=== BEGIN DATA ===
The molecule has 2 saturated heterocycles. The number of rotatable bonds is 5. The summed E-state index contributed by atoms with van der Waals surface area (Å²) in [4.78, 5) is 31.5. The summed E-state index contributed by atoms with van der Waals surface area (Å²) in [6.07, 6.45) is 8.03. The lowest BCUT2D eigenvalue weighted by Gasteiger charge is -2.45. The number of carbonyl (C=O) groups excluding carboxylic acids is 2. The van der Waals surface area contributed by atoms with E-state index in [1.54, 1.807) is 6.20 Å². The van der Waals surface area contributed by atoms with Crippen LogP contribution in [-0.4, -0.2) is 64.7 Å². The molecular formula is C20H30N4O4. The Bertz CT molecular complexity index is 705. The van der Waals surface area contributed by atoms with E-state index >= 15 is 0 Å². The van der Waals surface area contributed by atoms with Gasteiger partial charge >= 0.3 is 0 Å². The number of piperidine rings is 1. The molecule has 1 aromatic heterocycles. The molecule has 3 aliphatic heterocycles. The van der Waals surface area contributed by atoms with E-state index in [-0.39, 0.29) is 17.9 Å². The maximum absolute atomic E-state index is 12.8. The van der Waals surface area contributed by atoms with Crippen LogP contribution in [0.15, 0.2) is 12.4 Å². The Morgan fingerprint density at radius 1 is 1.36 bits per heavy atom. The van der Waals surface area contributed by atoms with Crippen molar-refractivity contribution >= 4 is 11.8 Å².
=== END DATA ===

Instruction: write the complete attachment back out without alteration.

The molecule has 2 saturated heterocycles. The number of rotatable bonds is 5. The summed E-state index contributed by atoms with van der Waals surface area (Å²) in [4.78, 5) is 31.5. The summed E-state index contributed by atoms with van der Waals surface area (Å²) in [6.07, 6.45) is 8.03. The lowest BCUT2D eigenvalue weighted by Gasteiger charge is -2.45. The number of carbonyl (C=O) groups excluding carboxylic acids is 2. The van der Waals surface area contributed by atoms with E-state index in [1.54, 1.807) is 6.20 Å². The van der Waals surface area contributed by atoms with Crippen LogP contribution in [-0.4, -0.2) is 64.7 Å². The molecular formula is C20H30N4O4. The Bertz CT molecular complexity index is 705. The van der Waals surface area contributed by atoms with E-state index >= 15 is 0 Å². The van der Waals surface area contributed by atoms with Gasteiger partial charge >= 0.3 is 0 Å². The number of piperidine rings is 1. The molecule has 1 aromatic heterocycles. The molecule has 3 aliphatic heterocycles. The van der Waals surface area contributed by atoms with E-state index in [-0.39, 0.29) is 17.9 Å². The maximum absolute atomic E-state index is 12.8. The van der Waals surface area contributed by atoms with Crippen LogP contribution in [0.15, 0.2) is 12.4 Å². The Morgan fingerprint density at radius 1 is 1.36 bits per heavy atom. The van der Waals surface area contributed by atoms with Crippen molar-refractivity contribution >= 4 is 11.8 Å².